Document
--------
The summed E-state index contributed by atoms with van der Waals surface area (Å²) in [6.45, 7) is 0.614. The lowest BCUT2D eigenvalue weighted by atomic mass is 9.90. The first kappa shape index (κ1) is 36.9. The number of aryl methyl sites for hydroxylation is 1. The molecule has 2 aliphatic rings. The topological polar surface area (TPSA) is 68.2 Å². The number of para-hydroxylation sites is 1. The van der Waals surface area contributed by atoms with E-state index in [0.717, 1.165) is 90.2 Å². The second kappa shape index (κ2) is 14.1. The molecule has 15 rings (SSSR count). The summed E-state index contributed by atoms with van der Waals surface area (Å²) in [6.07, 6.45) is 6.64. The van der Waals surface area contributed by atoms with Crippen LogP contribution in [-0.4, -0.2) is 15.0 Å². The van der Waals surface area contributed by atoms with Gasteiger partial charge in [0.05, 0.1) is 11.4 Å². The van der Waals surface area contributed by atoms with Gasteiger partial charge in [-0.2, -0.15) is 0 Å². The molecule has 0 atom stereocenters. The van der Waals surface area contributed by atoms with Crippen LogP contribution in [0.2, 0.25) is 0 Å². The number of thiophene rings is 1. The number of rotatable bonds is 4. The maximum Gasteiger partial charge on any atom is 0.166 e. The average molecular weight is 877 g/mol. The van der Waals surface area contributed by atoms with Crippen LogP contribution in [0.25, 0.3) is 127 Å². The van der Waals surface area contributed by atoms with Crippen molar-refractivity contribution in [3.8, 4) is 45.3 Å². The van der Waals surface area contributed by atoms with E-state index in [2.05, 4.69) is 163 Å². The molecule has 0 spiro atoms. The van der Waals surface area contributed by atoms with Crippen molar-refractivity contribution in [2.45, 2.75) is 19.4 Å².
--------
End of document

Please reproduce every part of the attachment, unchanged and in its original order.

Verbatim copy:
The summed E-state index contributed by atoms with van der Waals surface area (Å²) in [6.45, 7) is 0.614. The lowest BCUT2D eigenvalue weighted by atomic mass is 9.90. The first kappa shape index (κ1) is 36.9. The number of aryl methyl sites for hydroxylation is 1. The molecule has 2 aliphatic rings. The topological polar surface area (TPSA) is 68.2 Å². The number of para-hydroxylation sites is 1. The van der Waals surface area contributed by atoms with E-state index in [0.717, 1.165) is 90.2 Å². The second kappa shape index (κ2) is 14.1. The molecule has 15 rings (SSSR count). The summed E-state index contributed by atoms with van der Waals surface area (Å²) in [6.07, 6.45) is 6.64. The van der Waals surface area contributed by atoms with Crippen LogP contribution in [-0.4, -0.2) is 15.0 Å². The van der Waals surface area contributed by atoms with Gasteiger partial charge in [0.05, 0.1) is 11.4 Å². The van der Waals surface area contributed by atoms with Gasteiger partial charge in [-0.2, -0.15) is 0 Å². The molecule has 0 atom stereocenters. The van der Waals surface area contributed by atoms with Crippen LogP contribution in [0.2, 0.25) is 0 Å². The number of thiophene rings is 1. The number of rotatable bonds is 4. The maximum Gasteiger partial charge on any atom is 0.166 e. The average molecular weight is 877 g/mol. The van der Waals surface area contributed by atoms with Crippen LogP contribution in [0.25, 0.3) is 127 Å². The van der Waals surface area contributed by atoms with Crippen molar-refractivity contribution in [3.8, 4) is 45.3 Å². The van der Waals surface area contributed by atoms with E-state index in [2.05, 4.69) is 163 Å². The molecule has 0 spiro atoms. The van der Waals surface area contributed by atoms with Crippen molar-refractivity contribution in [2.45, 2.75) is 19.4 Å².